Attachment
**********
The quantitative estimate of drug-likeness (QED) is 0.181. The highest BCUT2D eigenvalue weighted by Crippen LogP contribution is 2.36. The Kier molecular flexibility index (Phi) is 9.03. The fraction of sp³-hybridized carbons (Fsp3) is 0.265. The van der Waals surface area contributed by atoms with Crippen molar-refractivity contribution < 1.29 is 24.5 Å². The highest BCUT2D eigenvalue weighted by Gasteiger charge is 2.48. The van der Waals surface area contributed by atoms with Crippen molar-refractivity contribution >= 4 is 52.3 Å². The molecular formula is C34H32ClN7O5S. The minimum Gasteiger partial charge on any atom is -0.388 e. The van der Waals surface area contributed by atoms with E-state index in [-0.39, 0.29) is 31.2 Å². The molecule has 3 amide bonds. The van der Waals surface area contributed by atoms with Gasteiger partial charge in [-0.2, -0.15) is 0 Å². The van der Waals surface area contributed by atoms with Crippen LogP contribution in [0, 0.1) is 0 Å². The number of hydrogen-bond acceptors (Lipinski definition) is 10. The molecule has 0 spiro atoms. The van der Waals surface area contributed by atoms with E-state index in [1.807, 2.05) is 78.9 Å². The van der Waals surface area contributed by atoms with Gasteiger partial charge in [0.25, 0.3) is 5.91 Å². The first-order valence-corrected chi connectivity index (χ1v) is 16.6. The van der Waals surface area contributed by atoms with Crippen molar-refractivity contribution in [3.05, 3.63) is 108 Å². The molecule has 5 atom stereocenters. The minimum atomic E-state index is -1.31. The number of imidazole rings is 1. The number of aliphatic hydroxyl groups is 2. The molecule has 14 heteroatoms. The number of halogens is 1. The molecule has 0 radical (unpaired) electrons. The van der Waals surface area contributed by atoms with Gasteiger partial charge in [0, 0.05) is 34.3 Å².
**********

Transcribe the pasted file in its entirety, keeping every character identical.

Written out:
The quantitative estimate of drug-likeness (QED) is 0.181. The highest BCUT2D eigenvalue weighted by Crippen LogP contribution is 2.36. The Kier molecular flexibility index (Phi) is 9.03. The fraction of sp³-hybridized carbons (Fsp3) is 0.265. The van der Waals surface area contributed by atoms with Crippen molar-refractivity contribution < 1.29 is 24.5 Å². The highest BCUT2D eigenvalue weighted by Gasteiger charge is 2.48. The van der Waals surface area contributed by atoms with Crippen molar-refractivity contribution >= 4 is 52.3 Å². The molecular formula is C34H32ClN7O5S. The minimum Gasteiger partial charge on any atom is -0.388 e. The van der Waals surface area contributed by atoms with E-state index in [-0.39, 0.29) is 31.2 Å². The molecule has 3 amide bonds. The van der Waals surface area contributed by atoms with Gasteiger partial charge in [-0.2, -0.15) is 0 Å². The van der Waals surface area contributed by atoms with Crippen LogP contribution in [0, 0.1) is 0 Å². The number of hydrogen-bond acceptors (Lipinski definition) is 10. The molecule has 0 spiro atoms. The van der Waals surface area contributed by atoms with E-state index in [1.807, 2.05) is 78.9 Å². The van der Waals surface area contributed by atoms with Gasteiger partial charge in [0.25, 0.3) is 5.91 Å². The first-order valence-corrected chi connectivity index (χ1v) is 16.6. The van der Waals surface area contributed by atoms with Crippen molar-refractivity contribution in [3.05, 3.63) is 108 Å². The molecule has 5 atom stereocenters. The minimum atomic E-state index is -1.31. The number of imidazole rings is 1. The number of aliphatic hydroxyl groups is 2. The molecule has 14 heteroatoms. The number of halogens is 1. The molecule has 0 radical (unpaired) electrons. The van der Waals surface area contributed by atoms with Gasteiger partial charge in [0, 0.05) is 34.3 Å².